The Tower of Babel
Instructor: Tatiana Senkevitch
Myriad are the towers and skyscrapers that populate our urban and imaginary vistas. However, they all stand under the shadow of one archetypical edifice: The Tower of Babel, recounted in the Book of Genesis and corresponding to the great ziggurat built in Babylon in the 6th century BCE. It is this tower that finds its visual iterations from medieval cathedrals through Renaissance paintings and Enlightenment architectural utopias up to the contemporary metropolis on its globalized stage. The Tower of Babel embodies our perennial desire to match technical ingenuity with a symbolic, collective social form to reach the summit, the heavens, the sky. Yet the legendary narrative of the tower’s destruction and the dispersal of its peoples haunts the afterlife of the tower and its modern counterparts.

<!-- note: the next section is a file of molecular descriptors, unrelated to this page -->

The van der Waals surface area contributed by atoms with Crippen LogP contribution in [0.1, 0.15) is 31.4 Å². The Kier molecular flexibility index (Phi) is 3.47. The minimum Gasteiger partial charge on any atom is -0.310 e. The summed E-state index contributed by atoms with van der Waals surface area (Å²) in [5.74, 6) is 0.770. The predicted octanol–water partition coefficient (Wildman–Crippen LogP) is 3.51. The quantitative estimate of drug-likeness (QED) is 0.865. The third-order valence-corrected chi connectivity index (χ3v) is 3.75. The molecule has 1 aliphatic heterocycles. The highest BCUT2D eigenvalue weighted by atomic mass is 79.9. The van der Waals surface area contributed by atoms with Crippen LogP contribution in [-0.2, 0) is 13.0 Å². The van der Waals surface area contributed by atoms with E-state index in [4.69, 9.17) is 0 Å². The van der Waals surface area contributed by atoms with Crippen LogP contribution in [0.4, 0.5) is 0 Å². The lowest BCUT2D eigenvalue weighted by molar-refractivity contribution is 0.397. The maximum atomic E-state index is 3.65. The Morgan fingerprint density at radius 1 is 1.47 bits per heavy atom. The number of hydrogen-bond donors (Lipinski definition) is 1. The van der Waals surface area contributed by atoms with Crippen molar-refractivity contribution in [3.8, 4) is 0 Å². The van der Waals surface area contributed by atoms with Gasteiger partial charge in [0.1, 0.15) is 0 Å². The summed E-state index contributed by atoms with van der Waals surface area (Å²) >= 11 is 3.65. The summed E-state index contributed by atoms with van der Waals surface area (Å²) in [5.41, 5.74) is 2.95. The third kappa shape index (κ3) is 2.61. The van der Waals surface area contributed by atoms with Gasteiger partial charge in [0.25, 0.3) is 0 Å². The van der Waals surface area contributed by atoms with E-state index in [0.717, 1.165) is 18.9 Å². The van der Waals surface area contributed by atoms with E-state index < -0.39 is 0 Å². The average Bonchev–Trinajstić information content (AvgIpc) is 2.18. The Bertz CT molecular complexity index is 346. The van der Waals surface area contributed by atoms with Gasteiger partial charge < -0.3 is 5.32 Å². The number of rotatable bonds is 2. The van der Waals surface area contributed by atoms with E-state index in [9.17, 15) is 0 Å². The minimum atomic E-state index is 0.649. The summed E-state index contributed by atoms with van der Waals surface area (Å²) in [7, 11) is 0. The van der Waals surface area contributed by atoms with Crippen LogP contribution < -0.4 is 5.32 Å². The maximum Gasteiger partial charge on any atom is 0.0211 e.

In this course, we will explore the myth of the Tower of Babel and its continuous influence on architecture, visual arts, and film from the Renaissance to the present. We will discuss the tower as an allegory of ascension, a symbol of social utopia, and an act of hubris; the problem of the compatibility of languages (including architectural languages); the religious and secular programs operating in the tower’s construction and reception; and the tower’s role in the visual regimes of different political settings. Our discussions will be informed by films; paintings; photography; architecture by the likes of Le Corbusier, Zaha Hadid, and Rem Koolhaas; and critical/theoretical readings spanning from Skyline by Hubert Damisch to “The Task of the Translator” by Walter Benjamin and “Des tours de Babel” by Jacques Derrida.
Maximum enrollment: 10
Monday – Saturday, 19:00-22:00 (weekdays), 14:00-17:00 (Saturday)
18-23 December 2023
1 week (18 hours)
All PICT courses are held in person.
All PICT courses are exclusive for PICT Members. Become a member from 3 euros/month.
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